Even before COVID-19 created the social and economic challenges we are currently working through, brick and mortar business owners large and small understood a basic concept that most of the world wasn’t thinking much about: whenever people gather in close proximity, risk is present. The duality here, of course, is that human nature craves connection, but it also endeavors to avoid risk. Or it chooses to ignore it.
Unfortunately, many of the risks business owners face can be unseen, both for themselves and their customers, and those risks can’t be ignored. Regardless of the type of business, the moment the doors open, unique security-related policy and procedure challenges await. The best businesses implement their security-related policy and procedure measures seamlessly – they become part of the experience. This experience is created by design to ensure the health and safety of those both rendering services (staff) and those transacting payments (customers). If insurance teaches us anything, though, it’s that too often ignorance is bliss until reality hits. And if the security design is bad, the claim is worse.
As restrictions are slowly lifted and businesses around the world contemplate re-opening, every owner – from the small neighborhood grocery store with one door to the 100-floor commercial city building with 15 exits – should be using their time right now to examine what re-opening in the current normal looks like. Any measures that have been developed previously to keep customers, employees and visitors safe may need to be re-established or, at a minimum, revisited to conform with current recommendations from both scientific and governmental authorities.
It can’t be stressed enough, though: revisiting (or in some cases rethinking) security-related policy or procedure isn’t something that happens just because a huge reality event like COVID-19 creates global upheaval. Practicing good habits requires consistency, and it’s with that in mind that our team is currently sharing a series of insights, stories and applicable tips on security that any industry can use over on the Lowers & Associates LinkedIn page.
To provide some guidance for those reevaluating their security measures or that are specifically focused on re-opening, I’ve created a list of 10 suggested actions ANY business can take to remove risk and eliminate potential for loss at any time.
1. Reassess security resource allocation based on operational need and risk.
If you have a business portfolio with multiple locations, consideration should be given to the specific business environment, nature of the threats, existence of any unusual circumstances, and the capacity of local law enforcement to respond.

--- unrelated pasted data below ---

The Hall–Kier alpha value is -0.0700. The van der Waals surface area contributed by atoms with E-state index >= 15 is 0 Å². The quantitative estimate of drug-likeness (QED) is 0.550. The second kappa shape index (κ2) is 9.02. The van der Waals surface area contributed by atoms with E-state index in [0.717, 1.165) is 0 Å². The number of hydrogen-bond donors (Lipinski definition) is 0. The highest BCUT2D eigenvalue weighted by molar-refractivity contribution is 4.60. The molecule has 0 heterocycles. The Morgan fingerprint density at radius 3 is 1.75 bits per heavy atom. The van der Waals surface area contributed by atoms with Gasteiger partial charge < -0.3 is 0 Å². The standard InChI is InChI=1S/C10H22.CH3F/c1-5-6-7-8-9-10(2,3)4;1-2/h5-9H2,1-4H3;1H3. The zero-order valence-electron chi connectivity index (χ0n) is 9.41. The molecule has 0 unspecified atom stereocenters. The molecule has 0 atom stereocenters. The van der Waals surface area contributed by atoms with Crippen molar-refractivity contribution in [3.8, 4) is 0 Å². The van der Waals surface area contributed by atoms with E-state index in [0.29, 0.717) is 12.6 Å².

2.Limit the number of entry/exit points for employees and visitors.
Tightly control ingress and egress for safety and security optimization. Examine operational feasibility before implementation.
3. Consider the reception area.
If security personnel are employed at the location, what role will they now play at the reception area to assist in the enforcement of new practices?
4. Access control measures and mechanisms dependent on fingerprint or a punch code require new safety protocols to be implemented.
This includes visitor management software and the use of tablets for registration.
5. CCTV coverage designed for cash handling or robbery identification should have expanded focal points to include more than just a face shot.
With the use of face masks becoming more frequent for the foreseeable future, at least one camera angle should include the entire body, including shoes. (criminals typically do not ditch their shoes after committing a robbery)
6. Re-evaluate security post orders.
The post orders must reflect any new duties performed and have a sound rationale for deviations. It is possible that actual security posts change based on organizational necessity. Examine any vulnerabilities that exist and how to overcome the risks.
7. Provide written notice to all employees if the security policies or procedures are being altered.
Even if these changes are temporary, this is necessary to ensure expectations are clear.
8. Initiate and document COVID-19 safety training.
Specifically, for security personnel and/or designated employees working the “front lines” of your business. This can expand to all staff as a general safety bulletin and acknowledgement.
9. Expand workplace violence policy (e.g. domestic violence prevention and response) to include all employees working from home.
Work with the Human Resources Department to provide “hotlines” or other resources available should assistance be required. In addition, identify and assess potential insider threats, as more employees and contractors are working remote.
10. Develop a brief but informative training program on basic techniques to de-escalate aggressive behavior in the workplace.
This is especially important for those business that are “customer facing” (e.g. retail/hospitality) or for businesses with a large number of on-site staff and visitors.